Feminist Film Festival confronts women’s issues

Natalie Schermer

May 8-10, the Lawrence chapter of V-Day held their Feminist Film Festival in the Wriston Auditorium. The three films selected were “Water” (2005), directed by Deepa Mehta; “Where the Boys Are” (1960), directed by Henry Levin; and “Easy A” (2010), directed by Will Gluck. Scheduled to coincide with Slutwalk, each film was selected to address a specific issue and followed by a discussion to highlight these themes.

“Water,” shown May 8, tells the story of a group of widows in 1938 stricken by poverty in the city of Varanasi, India. Normally, social restrictions on widows forbid them from marrying again — but one of the widows, Kalyani, is courted by a man from the highest caste who doesn’t seem to care about social restrictions. V-Day chose to show this film because the story showcases a man acting as men should, respecting Kalyani despite social rules telling him he shouldn’t. It also involves Gandhi’s campaign for women’s rights.

“Where the Boys Are,” shown May 9, starts out like a typical spring break movie. Four girls drive to Fort Lauderdale, Fla. for their spring vacation and the film follows their adventure, romance and trouble with the college students they meet. V-Day selected this film as a representation of how far feminist ideas have come since the 1960s. While the representations and discussions in the film seem very conservative to viewers today, the topics discussed in the film were quite progressive for its time, openly talking about subjects like sex and rape.

The final film, shown May 10, was “Easy A,” the whole basis for the film festival. Loosely based on “The Scarlet Letter,” main character Olive finds herself in the position of school slut after a white lie takes on a life of its own. Olive’s okay with the attention — it’s not like she’s actually done anything she’s accused of in the film — but begins to reconsider as whispers in the hallway turn into vicious gossip and harmful accusations. “Easy A” confronts some of the same issues Slutwalk is committed to addressing — most notably, slut-shaming. I had seen the film before, but not in the context of a feminist work, and it’s interesting to consider it in that light. Slutwalk is committed to getting rid of the idea of excusing rape because of a woman’s appearance, and reclaiming the word “slut” — women should be able to dress how they want.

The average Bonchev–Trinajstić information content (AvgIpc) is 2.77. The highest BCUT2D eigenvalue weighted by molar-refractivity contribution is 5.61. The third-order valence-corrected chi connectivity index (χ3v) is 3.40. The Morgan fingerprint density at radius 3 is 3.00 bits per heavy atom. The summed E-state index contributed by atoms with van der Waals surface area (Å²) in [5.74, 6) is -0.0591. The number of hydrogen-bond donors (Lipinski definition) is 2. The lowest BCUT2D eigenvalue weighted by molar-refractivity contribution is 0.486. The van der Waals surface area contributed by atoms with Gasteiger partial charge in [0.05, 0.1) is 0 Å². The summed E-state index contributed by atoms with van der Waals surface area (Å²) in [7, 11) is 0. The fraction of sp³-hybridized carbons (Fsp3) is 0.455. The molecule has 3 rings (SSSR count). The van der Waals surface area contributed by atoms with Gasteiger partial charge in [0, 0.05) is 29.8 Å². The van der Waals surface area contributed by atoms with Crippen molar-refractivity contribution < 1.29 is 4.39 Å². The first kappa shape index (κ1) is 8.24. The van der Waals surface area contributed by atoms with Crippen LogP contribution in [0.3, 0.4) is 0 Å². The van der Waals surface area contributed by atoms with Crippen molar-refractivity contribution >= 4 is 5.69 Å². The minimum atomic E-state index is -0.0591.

“Easy A” does an extremely good job of bringing these issues to a mainstream audience in an appealing, funny but educational way — an obvious choice for the end of the film festival and a good transition into Slutwalk.

V-Day itself is an international activist movement committed to ending violence against women. V-Day chapters around the nation stage performances and benefits to raise money for any number of causes and organizations committed to their cause. The Lawrence chapter of V-Day sponsored a performance of “The Vagina Monologues” last term and the film festival and Slutwalk last week. If you’re interested in joining, meetings are every Wednesday at 9:30 p.m.

Top